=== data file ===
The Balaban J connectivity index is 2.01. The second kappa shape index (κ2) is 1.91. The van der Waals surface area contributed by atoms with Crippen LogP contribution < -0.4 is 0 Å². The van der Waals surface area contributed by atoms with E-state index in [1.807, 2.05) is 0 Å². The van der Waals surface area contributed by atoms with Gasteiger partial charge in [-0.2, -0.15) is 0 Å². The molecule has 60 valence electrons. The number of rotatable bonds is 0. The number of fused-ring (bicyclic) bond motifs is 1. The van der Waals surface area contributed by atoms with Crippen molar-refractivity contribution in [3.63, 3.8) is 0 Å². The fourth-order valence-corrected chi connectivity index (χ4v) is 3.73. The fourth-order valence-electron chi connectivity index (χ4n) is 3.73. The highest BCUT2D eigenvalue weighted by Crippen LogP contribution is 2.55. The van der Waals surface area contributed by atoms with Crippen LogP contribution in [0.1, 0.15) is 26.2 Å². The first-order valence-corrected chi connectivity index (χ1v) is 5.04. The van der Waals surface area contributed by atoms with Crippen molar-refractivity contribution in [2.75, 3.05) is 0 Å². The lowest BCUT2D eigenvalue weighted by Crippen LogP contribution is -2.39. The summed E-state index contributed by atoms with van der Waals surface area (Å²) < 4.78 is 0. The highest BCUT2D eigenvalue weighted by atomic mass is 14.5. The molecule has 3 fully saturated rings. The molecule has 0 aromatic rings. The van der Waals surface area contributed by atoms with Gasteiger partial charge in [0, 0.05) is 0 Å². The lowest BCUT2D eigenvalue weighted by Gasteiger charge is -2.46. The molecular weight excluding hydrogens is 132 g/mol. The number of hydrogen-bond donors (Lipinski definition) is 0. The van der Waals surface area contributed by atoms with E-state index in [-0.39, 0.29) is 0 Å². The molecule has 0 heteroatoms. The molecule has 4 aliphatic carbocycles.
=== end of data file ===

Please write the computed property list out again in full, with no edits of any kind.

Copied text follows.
The Balaban J connectivity index is 2.01. The second kappa shape index (κ2) is 1.91. The van der Waals surface area contributed by atoms with Crippen LogP contribution < -0.4 is 0 Å². The van der Waals surface area contributed by atoms with E-state index in [1.807, 2.05) is 0 Å². The van der Waals surface area contributed by atoms with Gasteiger partial charge in [-0.2, -0.15) is 0 Å². The molecule has 60 valence electrons. The number of rotatable bonds is 0. The number of fused-ring (bicyclic) bond motifs is 1. The van der Waals surface area contributed by atoms with Crippen molar-refractivity contribution in [3.63, 3.8) is 0 Å². The fourth-order valence-corrected chi connectivity index (χ4v) is 3.73. The fourth-order valence-electron chi connectivity index (χ4n) is 3.73. The highest BCUT2D eigenvalue weighted by Crippen LogP contribution is 2.55. The van der Waals surface area contributed by atoms with Crippen LogP contribution in [0.1, 0.15) is 26.2 Å². The first-order valence-corrected chi connectivity index (χ1v) is 5.04. The van der Waals surface area contributed by atoms with Crippen molar-refractivity contribution in [2.75, 3.05) is 0 Å². The lowest BCUT2D eigenvalue weighted by Crippen LogP contribution is -2.39. The summed E-state index contributed by atoms with van der Waals surface area (Å²) < 4.78 is 0. The highest BCUT2D eigenvalue weighted by atomic mass is 14.5. The molecule has 3 fully saturated rings. The molecule has 0 aromatic rings. The van der Waals surface area contributed by atoms with Gasteiger partial charge in [0, 0.05) is 0 Å². The lowest BCUT2D eigenvalue weighted by Gasteiger charge is -2.46. The molecular weight excluding hydrogens is 132 g/mol. The number of hydrogen-bond donors (Lipinski definition) is 0. The van der Waals surface area contributed by atoms with E-state index in [-0.39, 0.29) is 0 Å². The molecule has 0 heteroatoms. The molecule has 4 aliphatic carbocycles.